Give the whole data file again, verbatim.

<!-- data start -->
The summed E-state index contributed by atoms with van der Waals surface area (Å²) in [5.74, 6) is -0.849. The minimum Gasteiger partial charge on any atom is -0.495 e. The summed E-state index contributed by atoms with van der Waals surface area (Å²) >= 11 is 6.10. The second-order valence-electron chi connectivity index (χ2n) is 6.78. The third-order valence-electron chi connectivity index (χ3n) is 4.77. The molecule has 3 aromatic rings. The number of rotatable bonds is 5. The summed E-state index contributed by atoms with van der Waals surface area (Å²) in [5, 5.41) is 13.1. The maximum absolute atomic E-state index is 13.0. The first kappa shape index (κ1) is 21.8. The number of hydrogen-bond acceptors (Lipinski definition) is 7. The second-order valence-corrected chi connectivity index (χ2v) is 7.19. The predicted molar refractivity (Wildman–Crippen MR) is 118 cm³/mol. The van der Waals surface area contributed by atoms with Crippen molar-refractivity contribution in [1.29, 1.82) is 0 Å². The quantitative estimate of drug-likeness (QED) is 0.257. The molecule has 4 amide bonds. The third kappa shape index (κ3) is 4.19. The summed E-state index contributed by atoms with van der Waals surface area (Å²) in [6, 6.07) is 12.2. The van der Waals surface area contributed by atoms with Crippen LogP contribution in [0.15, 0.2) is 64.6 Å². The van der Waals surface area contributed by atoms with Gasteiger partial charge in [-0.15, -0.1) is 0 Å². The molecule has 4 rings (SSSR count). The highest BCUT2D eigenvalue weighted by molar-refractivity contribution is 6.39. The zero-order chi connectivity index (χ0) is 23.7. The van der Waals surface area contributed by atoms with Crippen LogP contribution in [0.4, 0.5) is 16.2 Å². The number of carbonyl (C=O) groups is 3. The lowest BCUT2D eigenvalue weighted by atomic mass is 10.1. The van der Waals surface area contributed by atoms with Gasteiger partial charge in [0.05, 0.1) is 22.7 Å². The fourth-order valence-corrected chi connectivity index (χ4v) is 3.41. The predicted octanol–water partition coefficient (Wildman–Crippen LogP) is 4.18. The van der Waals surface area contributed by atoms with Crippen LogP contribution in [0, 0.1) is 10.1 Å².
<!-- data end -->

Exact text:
The summed E-state index contributed by atoms with van der Waals surface area (Å²) in [5.74, 6) is -0.849. The minimum Gasteiger partial charge on any atom is -0.495 e. The summed E-state index contributed by atoms with van der Waals surface area (Å²) >= 11 is 6.10. The second-order valence-electron chi connectivity index (χ2n) is 6.78. The third-order valence-electron chi connectivity index (χ3n) is 4.77. The molecule has 3 aromatic rings. The number of rotatable bonds is 5. The summed E-state index contributed by atoms with van der Waals surface area (Å²) in [5, 5.41) is 13.1. The maximum absolute atomic E-state index is 13.0. The first kappa shape index (κ1) is 21.8. The number of hydrogen-bond acceptors (Lipinski definition) is 7. The second-order valence-corrected chi connectivity index (χ2v) is 7.19. The predicted molar refractivity (Wildman–Crippen MR) is 118 cm³/mol. The van der Waals surface area contributed by atoms with Crippen molar-refractivity contribution in [1.29, 1.82) is 0 Å². The quantitative estimate of drug-likeness (QED) is 0.257. The molecule has 4 amide bonds. The third kappa shape index (κ3) is 4.19. The summed E-state index contributed by atoms with van der Waals surface area (Å²) in [6, 6.07) is 12.2. The van der Waals surface area contributed by atoms with Crippen LogP contribution in [0.15, 0.2) is 64.6 Å². The van der Waals surface area contributed by atoms with Gasteiger partial charge in [-0.15, -0.1) is 0 Å². The molecule has 4 rings (SSSR count). The highest BCUT2D eigenvalue weighted by molar-refractivity contribution is 6.39. The zero-order chi connectivity index (χ0) is 23.7. The van der Waals surface area contributed by atoms with Crippen LogP contribution in [0.4, 0.5) is 16.2 Å². The number of carbonyl (C=O) groups is 3. The lowest BCUT2D eigenvalue weighted by atomic mass is 10.1. The van der Waals surface area contributed by atoms with Gasteiger partial charge in [0.05, 0.1) is 22.7 Å². The fourth-order valence-corrected chi connectivity index (χ4v) is 3.41. The predicted octanol–water partition coefficient (Wildman–Crippen LogP) is 4.18. The van der Waals surface area contributed by atoms with Crippen LogP contribution in [0, 0.1) is 10.1 Å².